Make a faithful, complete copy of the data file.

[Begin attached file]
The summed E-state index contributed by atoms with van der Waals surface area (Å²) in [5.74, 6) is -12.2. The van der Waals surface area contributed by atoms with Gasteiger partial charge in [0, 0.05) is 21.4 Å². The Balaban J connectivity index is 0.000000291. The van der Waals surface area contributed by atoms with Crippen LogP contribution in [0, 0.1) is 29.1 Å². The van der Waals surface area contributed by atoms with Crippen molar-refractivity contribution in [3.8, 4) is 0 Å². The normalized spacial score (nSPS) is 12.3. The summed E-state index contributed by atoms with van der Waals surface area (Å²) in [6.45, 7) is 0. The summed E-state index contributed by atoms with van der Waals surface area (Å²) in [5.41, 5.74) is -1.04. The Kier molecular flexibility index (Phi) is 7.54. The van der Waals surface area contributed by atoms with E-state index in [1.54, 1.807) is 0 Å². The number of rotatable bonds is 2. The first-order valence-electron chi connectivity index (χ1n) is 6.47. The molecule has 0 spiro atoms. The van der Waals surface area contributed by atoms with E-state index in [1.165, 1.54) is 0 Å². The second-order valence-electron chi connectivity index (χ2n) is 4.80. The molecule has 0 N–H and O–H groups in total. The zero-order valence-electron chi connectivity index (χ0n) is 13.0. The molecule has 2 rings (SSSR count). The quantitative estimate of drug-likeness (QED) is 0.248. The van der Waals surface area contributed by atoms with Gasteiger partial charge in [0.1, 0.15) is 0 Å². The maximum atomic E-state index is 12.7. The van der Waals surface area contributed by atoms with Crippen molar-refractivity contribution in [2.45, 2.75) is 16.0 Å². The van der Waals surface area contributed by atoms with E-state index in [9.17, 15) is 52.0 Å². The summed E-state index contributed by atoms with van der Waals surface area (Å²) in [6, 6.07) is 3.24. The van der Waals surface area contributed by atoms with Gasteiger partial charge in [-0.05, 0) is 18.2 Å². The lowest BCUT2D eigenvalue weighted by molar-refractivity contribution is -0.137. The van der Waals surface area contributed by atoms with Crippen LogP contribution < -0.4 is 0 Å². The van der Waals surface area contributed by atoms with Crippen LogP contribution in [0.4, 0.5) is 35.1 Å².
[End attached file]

The summed E-state index contributed by atoms with van der Waals surface area (Å²) in [5.74, 6) is -12.2. The van der Waals surface area contributed by atoms with Gasteiger partial charge in [0, 0.05) is 21.4 Å². The Balaban J connectivity index is 0.000000291. The van der Waals surface area contributed by atoms with Crippen LogP contribution in [0, 0.1) is 29.1 Å². The van der Waals surface area contributed by atoms with Crippen molar-refractivity contribution in [3.8, 4) is 0 Å². The normalized spacial score (nSPS) is 12.3. The summed E-state index contributed by atoms with van der Waals surface area (Å²) in [6.45, 7) is 0. The summed E-state index contributed by atoms with van der Waals surface area (Å²) in [5.41, 5.74) is -1.04. The Kier molecular flexibility index (Phi) is 7.54. The van der Waals surface area contributed by atoms with E-state index in [1.54, 1.807) is 0 Å². The number of rotatable bonds is 2. The first-order valence-electron chi connectivity index (χ1n) is 6.47. The molecule has 0 spiro atoms. The van der Waals surface area contributed by atoms with E-state index in [1.165, 1.54) is 0 Å². The second-order valence-electron chi connectivity index (χ2n) is 4.80. The molecule has 0 N–H and O–H groups in total. The zero-order valence-electron chi connectivity index (χ0n) is 13.0. The molecule has 2 rings (SSSR count). The quantitative estimate of drug-likeness (QED) is 0.248. The van der Waals surface area contributed by atoms with Gasteiger partial charge in [0.1, 0.15) is 0 Å². The maximum atomic E-state index is 12.7. The van der Waals surface area contributed by atoms with Crippen molar-refractivity contribution in [2.45, 2.75) is 16.0 Å². The van der Waals surface area contributed by atoms with E-state index in [9.17, 15) is 52.0 Å². The summed E-state index contributed by atoms with van der Waals surface area (Å²) in [6, 6.07) is 3.24. The van der Waals surface area contributed by atoms with Gasteiger partial charge in [-0.05, 0) is 18.2 Å². The lowest BCUT2D eigenvalue weighted by molar-refractivity contribution is -0.137. The van der Waals surface area contributed by atoms with Crippen LogP contribution < -0.4 is 0 Å². The van der Waals surface area contributed by atoms with Crippen LogP contribution in [0.4, 0.5) is 35.1 Å².